Before corona came along, tuberculosis (TB) was the world’s deadliest infectious disease in humans. The contagious virus infects the lungs and spreads to other parts of the body – like the brain and spine – causing severe organ damage. However, this doesn’t stop at humans. TB affects multiple species such as other primates, guinea pigs, cattle, rabbits, cats, and elephants.
Transmission of TB between elephants and humans is a growing issue, with both species being able to pass it between each other. The disease infects around 5 percent of captive elephants in North America and has been found in wild elephants in Sri Lanka, India, and most recently South Africa.
Detecting TB in elephants has been a difficult challenge as sputum (thick mucus from the lungs) collection and chest x-rays are tricky to carry out in these huge animals. Thankfully, the recent development of antibody tests has changed this and made detection more accessible. These work through an analysis of a simple blood sample, where antibodies can be detected against certain diseases giving insight into what the body has been fighting.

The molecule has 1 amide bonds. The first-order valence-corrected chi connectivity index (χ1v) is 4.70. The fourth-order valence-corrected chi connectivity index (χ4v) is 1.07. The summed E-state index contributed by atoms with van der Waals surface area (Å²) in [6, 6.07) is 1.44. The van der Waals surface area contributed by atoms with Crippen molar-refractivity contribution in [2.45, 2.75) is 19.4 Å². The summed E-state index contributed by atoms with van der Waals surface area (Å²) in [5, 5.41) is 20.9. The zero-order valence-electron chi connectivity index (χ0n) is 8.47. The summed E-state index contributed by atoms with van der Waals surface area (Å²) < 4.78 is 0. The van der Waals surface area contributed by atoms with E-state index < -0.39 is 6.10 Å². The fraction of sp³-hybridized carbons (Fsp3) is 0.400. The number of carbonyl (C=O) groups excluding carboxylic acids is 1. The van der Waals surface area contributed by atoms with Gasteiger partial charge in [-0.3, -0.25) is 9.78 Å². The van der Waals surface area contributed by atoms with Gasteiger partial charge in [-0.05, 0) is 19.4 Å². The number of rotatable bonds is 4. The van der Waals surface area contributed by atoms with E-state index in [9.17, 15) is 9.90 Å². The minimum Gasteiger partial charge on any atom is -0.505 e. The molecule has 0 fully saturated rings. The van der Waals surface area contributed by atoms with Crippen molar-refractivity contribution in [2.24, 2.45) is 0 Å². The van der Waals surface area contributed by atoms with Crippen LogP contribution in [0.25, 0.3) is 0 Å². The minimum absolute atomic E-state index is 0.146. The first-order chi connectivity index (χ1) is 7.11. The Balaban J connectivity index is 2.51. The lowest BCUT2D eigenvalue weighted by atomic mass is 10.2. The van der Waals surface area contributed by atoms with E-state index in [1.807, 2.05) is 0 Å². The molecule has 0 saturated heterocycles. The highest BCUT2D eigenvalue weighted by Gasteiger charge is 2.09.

Researchers from Niigata University and the University of Miyazaki, among others, have been working on a cure for the disease in elephants for several years now. The infection of Fuku, an Asian Elephant from Fukuyama Zoo, in Hiroshima, sparked interest in this project and resulted in him being the first elephant in Japan to be cured of the disease.
The teams utilized the protein Ag85B as a way to detect and treat the virus in Fuku, creating a brand-new successful method against the disease. Although, as this is only one case, the team wants to carry out further studies on both elephants and humans with more universities in Southeast Asia to see if their method holds up.
Ensuring that TB infections in all species are detectable and curable is incredibly important for conservation and public health reasons as it saves lives from one of the biggest global killers.
Source study: Scientific Reports – Monitoring IgG against Mycobacterium tuberculosis proteins in an Asian elephant cured of tuberculosis that developed from long-term latency